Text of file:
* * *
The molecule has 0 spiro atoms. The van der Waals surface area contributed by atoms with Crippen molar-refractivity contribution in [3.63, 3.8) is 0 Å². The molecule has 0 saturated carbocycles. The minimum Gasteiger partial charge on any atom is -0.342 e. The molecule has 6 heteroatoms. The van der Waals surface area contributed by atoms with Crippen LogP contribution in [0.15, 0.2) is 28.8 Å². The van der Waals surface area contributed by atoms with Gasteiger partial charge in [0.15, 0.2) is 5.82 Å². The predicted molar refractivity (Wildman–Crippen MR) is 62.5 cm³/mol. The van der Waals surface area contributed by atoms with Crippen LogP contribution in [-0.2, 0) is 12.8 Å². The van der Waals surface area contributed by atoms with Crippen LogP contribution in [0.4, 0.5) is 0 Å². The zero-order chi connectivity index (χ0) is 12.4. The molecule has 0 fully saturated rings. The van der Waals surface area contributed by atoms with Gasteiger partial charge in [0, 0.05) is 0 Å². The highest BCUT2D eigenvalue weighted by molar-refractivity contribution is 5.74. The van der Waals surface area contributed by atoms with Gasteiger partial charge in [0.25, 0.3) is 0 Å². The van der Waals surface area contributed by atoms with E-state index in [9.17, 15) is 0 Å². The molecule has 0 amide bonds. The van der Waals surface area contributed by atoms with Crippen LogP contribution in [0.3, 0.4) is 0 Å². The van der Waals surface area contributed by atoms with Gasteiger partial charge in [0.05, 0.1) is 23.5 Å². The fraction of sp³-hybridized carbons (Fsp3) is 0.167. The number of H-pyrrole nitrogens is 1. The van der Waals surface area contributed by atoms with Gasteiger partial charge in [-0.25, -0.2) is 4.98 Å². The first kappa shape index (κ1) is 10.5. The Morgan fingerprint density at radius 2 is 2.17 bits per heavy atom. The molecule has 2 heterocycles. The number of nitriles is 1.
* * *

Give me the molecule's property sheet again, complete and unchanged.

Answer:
The molecule has 0 spiro atoms. The van der Waals surface area contributed by atoms with Crippen molar-refractivity contribution in [3.63, 3.8) is 0 Å². The molecule has 0 saturated carbocycles. The minimum Gasteiger partial charge on any atom is -0.342 e. The molecule has 6 heteroatoms. The van der Waals surface area contributed by atoms with Crippen LogP contribution in [0.15, 0.2) is 28.8 Å². The van der Waals surface area contributed by atoms with Gasteiger partial charge in [0.15, 0.2) is 5.82 Å². The predicted molar refractivity (Wildman–Crippen MR) is 62.5 cm³/mol. The van der Waals surface area contributed by atoms with Crippen LogP contribution in [-0.2, 0) is 12.8 Å². The van der Waals surface area contributed by atoms with Crippen LogP contribution in [0.4, 0.5) is 0 Å². The zero-order chi connectivity index (χ0) is 12.4. The molecule has 0 fully saturated rings. The van der Waals surface area contributed by atoms with Gasteiger partial charge in [0, 0.05) is 0 Å². The highest BCUT2D eigenvalue weighted by molar-refractivity contribution is 5.74. The van der Waals surface area contributed by atoms with Gasteiger partial charge in [0.25, 0.3) is 0 Å². The van der Waals surface area contributed by atoms with E-state index in [9.17, 15) is 0 Å². The molecule has 0 amide bonds. The van der Waals surface area contributed by atoms with Crippen LogP contribution in [0.3, 0.4) is 0 Å². The van der Waals surface area contributed by atoms with Gasteiger partial charge in [0.05, 0.1) is 23.5 Å². The fraction of sp³-hybridized carbons (Fsp3) is 0.167. The number of H-pyrrole nitrogens is 1. The van der Waals surface area contributed by atoms with Gasteiger partial charge in [-0.25, -0.2) is 4.98 Å². The first kappa shape index (κ1) is 10.5. The Morgan fingerprint density at radius 2 is 2.17 bits per heavy atom. The molecule has 2 heterocycles. The number of nitriles is 1.